We highly recommend that you keep track of the amount of food your dog eats on a daily basis-divide the portions throughout the day and make sure that the food is not too high in fat. Also, you should pay attention to the ingredients and the additives that may be included, and avoid brands using coloration, too much salt, and any additives considered unhealthy for your dog. According to researchers dogs who regularly eat kibble tend to gain weight much more than canines who eat fresh food.
If you train your dog and use treats as a primary motivator, or you just love to give him/her treats because this is your doggy (he/she is the best dog in the world after all), pay attention to their amount. You should not exceed the limit perceived acceptable and healthy treats should not exceed 10% of the total calories intake per day.
Lack of Activities
An important part of the process of raising and training a dog is taking care of their physical health by investing time to walk them, play with them, exercise them and train them. Lack of activity is one of the main reasons for dogs to gain weight. Always keep in mind that some breeds have higher energy levels and thus need more exercise. If you are at the point when you consider getting a pup, take a look at the breed’s characteristics and energy level before making a decision. Although it is all relative and depends on the dog as an individual, this information will give you a general idea of what you should expect. Breeds such as the:
Australian Shepherd, Jack Russell Terrier, Border Collie, German Shepherd, Australian Cattle Dog, Siberian Husky, the Golden Retriever...etc., are considered highly energetic. If they do not receive enough exercises, they may not only gain weight but also develop bad habits like barking, chewing, jumping on people, pulling on a leash...etc.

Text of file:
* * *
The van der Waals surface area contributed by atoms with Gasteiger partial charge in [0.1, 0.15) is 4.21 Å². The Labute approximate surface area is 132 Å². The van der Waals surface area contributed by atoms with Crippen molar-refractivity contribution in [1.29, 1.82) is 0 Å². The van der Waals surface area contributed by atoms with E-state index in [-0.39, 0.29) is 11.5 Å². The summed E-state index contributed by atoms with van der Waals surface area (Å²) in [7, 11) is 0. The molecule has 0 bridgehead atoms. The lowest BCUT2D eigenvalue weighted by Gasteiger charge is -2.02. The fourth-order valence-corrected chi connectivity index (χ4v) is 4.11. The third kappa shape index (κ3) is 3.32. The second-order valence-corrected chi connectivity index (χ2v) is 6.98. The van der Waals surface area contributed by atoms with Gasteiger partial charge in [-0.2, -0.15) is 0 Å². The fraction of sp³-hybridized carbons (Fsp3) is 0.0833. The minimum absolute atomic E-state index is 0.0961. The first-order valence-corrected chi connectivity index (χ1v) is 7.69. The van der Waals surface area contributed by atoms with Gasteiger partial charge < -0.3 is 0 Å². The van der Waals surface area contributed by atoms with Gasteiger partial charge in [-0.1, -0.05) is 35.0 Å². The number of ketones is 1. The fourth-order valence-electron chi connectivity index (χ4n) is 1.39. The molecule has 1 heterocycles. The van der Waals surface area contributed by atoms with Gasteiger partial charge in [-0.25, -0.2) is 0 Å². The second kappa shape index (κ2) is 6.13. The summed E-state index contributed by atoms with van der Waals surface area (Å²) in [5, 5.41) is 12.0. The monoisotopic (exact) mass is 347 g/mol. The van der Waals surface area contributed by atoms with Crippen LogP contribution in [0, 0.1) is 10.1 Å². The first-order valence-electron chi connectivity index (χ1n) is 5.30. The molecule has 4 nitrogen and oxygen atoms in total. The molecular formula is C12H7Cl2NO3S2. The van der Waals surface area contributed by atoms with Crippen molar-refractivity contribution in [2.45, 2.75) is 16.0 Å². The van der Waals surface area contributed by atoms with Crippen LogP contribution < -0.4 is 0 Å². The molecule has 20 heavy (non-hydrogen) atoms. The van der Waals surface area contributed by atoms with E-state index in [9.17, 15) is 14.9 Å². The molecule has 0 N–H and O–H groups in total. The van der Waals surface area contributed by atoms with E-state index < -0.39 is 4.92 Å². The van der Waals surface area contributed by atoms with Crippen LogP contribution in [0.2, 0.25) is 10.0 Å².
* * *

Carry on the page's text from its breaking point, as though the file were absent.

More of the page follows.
Age is another factor that may affect your dog’s weight. It is known, that dogs at the age of 6-10 years (middle age) are more prone to overweight, compared to their younger and older counterparts. That is why you may want to consult a veterinarian about the food that is most suitable for your paw friend, based on his/her age. As you may know, puppy’s food is higher in fat and protein as puppies nutritional intake should support their growth. Adult dogs, especially those who have been spayed/neutered, do not need the same amount of fat.
Events, perceived by your dog as stressful, may worsen his/her health and cause weight gain. Examples of such events may be:
-An abrupt change in the environment such as moving to a new home or re-arranging the furniture;
-A family member passed away or left the home;
-Change of the daily routine (dogs love routine and any sudden and drastic changes may affect them negatively);
-You welcomed a baby or brought a new pet;
-A stressful trigger in the environment- a person, sounds, an object...etc.
Regardless of the particular reason, anxiety and stress in our paw friends may have physical signs as well and weight gain could be one of them.
Underlying Health Issue
If you follow all the “rules” for raising a dog such as providing him/her with healthy food, exercising him/her, playing with him/her, training him/her, ensuring that he/she has a safe and healthy environment in general, but your paw friend can not lose weight, you may need to book an appointment at the vet office. Regular veterinarian checks should not be neglected so that eventual health issues can be determined in a timely manner.